"When I came up with the children library idea, there were doubts. Today, we all benefit from its existence", says senior librarian Simcha Yechezkel. She administrates the library since it was established, the driving force responsible for this flourishing enterprise. When she talks about the library, sincere affection can be detected in her voice . "People who come to visit us from across Israel always mention the lack of a marvelous place like this in their city", She says. "I do my best to make the library as open and interactive as can be. Eighty to one hundred people visit us every day. According to the country libraries law, we cannot charge money for library services. At first I was afraid that we would not be taken seriously. I am happy to say I was proved wrong. People already feel part of this library. They cherish it for all the opportunities it endowed them. It started when members were willing to admit they lost a book and pay for it. Then, a group of friends arranged a new music section in the memorial of a dear librarian we lost last year." When it was on the brink of closure, the whole town was sizzling. For the people of Yerocham, the public library donates new orientation in time and space. Lots of them made the daily visit in the library a default. They prefer spending their leisure time where they will not be treated as consumers, Where costless entertainment suitable for everybody is provided to all.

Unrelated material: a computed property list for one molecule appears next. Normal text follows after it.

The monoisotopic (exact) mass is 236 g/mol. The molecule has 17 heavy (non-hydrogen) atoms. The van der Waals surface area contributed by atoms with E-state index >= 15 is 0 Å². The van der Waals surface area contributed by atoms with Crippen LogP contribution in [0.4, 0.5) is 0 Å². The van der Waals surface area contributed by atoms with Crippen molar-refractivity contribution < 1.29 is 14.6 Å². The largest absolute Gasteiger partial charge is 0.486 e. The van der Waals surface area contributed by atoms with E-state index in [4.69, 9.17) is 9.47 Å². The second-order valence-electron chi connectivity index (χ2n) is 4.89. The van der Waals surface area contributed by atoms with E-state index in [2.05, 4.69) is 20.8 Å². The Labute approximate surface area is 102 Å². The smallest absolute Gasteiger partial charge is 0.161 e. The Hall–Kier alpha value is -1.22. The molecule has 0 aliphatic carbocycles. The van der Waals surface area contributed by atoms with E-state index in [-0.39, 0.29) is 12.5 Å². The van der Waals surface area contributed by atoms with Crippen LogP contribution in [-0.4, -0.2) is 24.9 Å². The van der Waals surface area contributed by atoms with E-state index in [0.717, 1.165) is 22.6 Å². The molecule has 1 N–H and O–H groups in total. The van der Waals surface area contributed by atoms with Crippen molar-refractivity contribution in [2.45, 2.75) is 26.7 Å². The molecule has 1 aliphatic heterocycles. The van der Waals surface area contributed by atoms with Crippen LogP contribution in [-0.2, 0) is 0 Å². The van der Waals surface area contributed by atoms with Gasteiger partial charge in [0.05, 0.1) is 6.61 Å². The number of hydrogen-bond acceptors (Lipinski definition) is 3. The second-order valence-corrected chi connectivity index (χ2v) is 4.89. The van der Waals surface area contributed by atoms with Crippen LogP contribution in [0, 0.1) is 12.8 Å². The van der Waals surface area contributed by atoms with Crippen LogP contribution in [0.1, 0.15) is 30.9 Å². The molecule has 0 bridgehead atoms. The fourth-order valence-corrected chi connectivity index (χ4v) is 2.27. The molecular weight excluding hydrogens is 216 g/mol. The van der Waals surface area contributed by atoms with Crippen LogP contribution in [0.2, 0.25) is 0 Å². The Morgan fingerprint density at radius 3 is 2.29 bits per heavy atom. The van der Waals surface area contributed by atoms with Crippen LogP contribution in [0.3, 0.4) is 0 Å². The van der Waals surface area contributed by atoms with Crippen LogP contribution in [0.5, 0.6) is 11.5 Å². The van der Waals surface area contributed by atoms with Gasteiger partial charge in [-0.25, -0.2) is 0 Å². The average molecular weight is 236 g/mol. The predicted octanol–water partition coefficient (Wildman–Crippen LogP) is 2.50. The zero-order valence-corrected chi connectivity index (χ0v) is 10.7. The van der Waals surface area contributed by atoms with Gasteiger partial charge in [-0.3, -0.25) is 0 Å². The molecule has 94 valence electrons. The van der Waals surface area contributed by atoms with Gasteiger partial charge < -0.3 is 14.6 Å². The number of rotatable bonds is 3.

If I were to make any future changes in the architectural design of Yerocham's library, I would have made thorough permutations in the library's entrance. One cannot undermine the weight of this matter. A sanctuary in the form of a library should have some kind of intermediating space. The Azara of the jewish Temple, The nartex of a Christian basilica or a Muslim mosque, all are mindful to the phased progression necessary for the sake of accommodation. All leverage this hindrance to gain cumulative impression. As I started to mention before, even though they conducted the exterior of the library with talented finesse, the architects failed to accomplish satisfying outcomes in softening the absolutely striking rivalry between inside and outside. Instead, I would rather annex a new built entrance hall at the price of diminishing what I previously called 'the outer room'. I believe that eventually this slight change would have increased the appreciation of the library to a large extent.